Cricket: England turn to a woman of two worlds

Stephen Brenkley discovers that sporting versatility is alive and kicking - and bowling
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Double internationals are supposed to be creatures from the past. It is generally assumed that if they did not quite become extinct with the dinosaurs they certainly did not make it through to colour television. In the mind's eye all their versatile deeds were performed in black and white.

Clare Taylor is the magnificent exception to a thoroughly unromantic rule. Altogether, she has represented England 68 times at football and cricket. For a decade she has not only never had a close season but also had to combine perpetually overlapping seasons. Today, when she might have been playing as sweeper for Liverpool she is in Hyderabad preparing to take the new ball for England as they set out to retain the World Cup, which begins on Tuesday.

"For a while back in the summer I wondered if I'd be making the trip," she said. "A lot of things were going on in my mind. I wasn't enjoying cricket. I knew I wasn't bowling as well as I could. I wasn't up for it; I was mixed up. But I sat down with a few people, talked things over and that's turned things round. I'm much more settled now in my thoughts, much more focused. You could say I'm raring to go."

England start as joint favourites with New Zealand but they can expect Australia, to be a handful as well. Their itinerary is gruelling but the foresight of the Women's Cricket Association in organising a tour to the sub-continent only two winters ago may prove significant. Eleven of the squad went on that trip.

Taylor, now 32, was among them. If her brief period of self-doubt earlier this year was uncharacteristic for such a perky, handsomely gifted games player, her uncertainty about whether she could find the momentum necessary for another tour abroad was understandable. Taylor's adult life - and most of her adolescent life, come to that - has revolved round sport and finding the time and money to play it.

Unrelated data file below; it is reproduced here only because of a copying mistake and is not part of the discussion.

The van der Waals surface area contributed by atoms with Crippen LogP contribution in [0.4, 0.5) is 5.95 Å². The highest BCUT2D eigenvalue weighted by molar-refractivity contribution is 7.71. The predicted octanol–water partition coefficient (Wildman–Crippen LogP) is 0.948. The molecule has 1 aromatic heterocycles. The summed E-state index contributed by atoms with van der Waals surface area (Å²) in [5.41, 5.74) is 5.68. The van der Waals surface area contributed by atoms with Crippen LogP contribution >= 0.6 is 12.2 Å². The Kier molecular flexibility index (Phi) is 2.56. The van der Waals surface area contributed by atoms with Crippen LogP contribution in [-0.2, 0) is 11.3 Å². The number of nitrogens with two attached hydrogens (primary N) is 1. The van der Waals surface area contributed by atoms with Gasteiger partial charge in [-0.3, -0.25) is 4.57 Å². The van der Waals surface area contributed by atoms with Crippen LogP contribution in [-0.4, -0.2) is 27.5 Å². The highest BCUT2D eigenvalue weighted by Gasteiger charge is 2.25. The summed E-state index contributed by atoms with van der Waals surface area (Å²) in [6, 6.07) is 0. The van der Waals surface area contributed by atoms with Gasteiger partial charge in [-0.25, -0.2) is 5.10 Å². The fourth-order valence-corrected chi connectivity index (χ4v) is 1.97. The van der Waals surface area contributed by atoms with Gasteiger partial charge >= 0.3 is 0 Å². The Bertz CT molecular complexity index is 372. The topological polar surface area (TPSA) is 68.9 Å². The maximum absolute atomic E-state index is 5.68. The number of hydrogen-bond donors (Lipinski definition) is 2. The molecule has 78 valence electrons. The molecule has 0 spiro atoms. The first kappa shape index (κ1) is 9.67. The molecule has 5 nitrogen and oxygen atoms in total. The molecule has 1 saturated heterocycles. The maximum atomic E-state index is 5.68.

She came from a sporting family (her mum still plays netball at 56) and showed natural inclination for football and hockey, at which she reached Yorkshire county level. When she was 22 a hockey team-mate persuaded her to give cricket a bash. Within a year she was bowling for England.

"My star rose very quickly," she said. "I just took to it. I found I could just bowl and the ball moved away from the bat for me almost straightaway. Getting it to go the other way is still a problem." She went to the 1988 World Cup in Australia and took two for 27 in the 1993 final.

Her international football debut did not come until 1991 but since then she has won 25 caps and was a key member of the side who reached the quarter- finals of the 1995 World Cup. Thus Taylor is the only player of either gender to play for England in World Cups at both sports. She is also the only woman to have played football at Wembley - in the League Cup final for Knowsley as Liverpool then was - and cricket at Lord's - in the World Cup final.

There are few sporting achievements left for her, although she would dearly love to regain her place in the national football team. She suspects that her forthrightness may not have endeared itself to some coaching staff, but themodern suspicion of those who try to play two sports to a high level has also played its part.

"They've told me the door is still open but I haven't been picked again although I know I'm playing at the back probably better than I've ever done," Taylor said. "I rang up and said that if the door's open there must be a foot behind it." She is candid and feisty and the life and soul of any team. There are some moments when she appears almost to regret having devoted so much time and effort to the twin pursuits. Her common refrain is that she eventually wants there to be more to her life than sport. Yet she cannot drag herself away from it.

Taylor travels thousands of miles from her home in Huddersfield; she is full of praise for her employers, the Royal Mail, who are generous with unpaid leave and grants, for colleagues who cover her shifts and for her boyfriend Steve who does the cooking. But her sacrifices have been considerable, too. If she is rightly proud of her sporting prowess she can sometimes dwell on the fact that without it she might have forged a career more appropriate to her qualifications. After obtaining a university degree in geography she drifted into a holiday job with the Royal Mail and never left. "Although I suppose a degree in geography and being a van driver go hand in hand."

Squad: K Smithies, J Cassar (East Midlands); S Metcalfe, K Leng, B Nicholson, H Plimmer, M Reynard, C Taylor (Yorks); J Brittin (Surrey); C Connor (Sussex); B Daniels (West Midlands); C Edwards (East Anglia); L MacLeod (Lancs and Cheshire); S Redfern (Derbys).

Schedule: Pool A: England, Australia, South Africa, Ireland, Denmark, Pakistan Pool B: New Zealand, India, West Indies, Netherlands, Sri Lanka, ANO England group matches: 10 Dec South Africa, Hyderabad; 12 Pakistan, Vijayawada; 14 Denmark, Hyderabad; 16 Ireland, Pune; 18 Australia, Nagpur.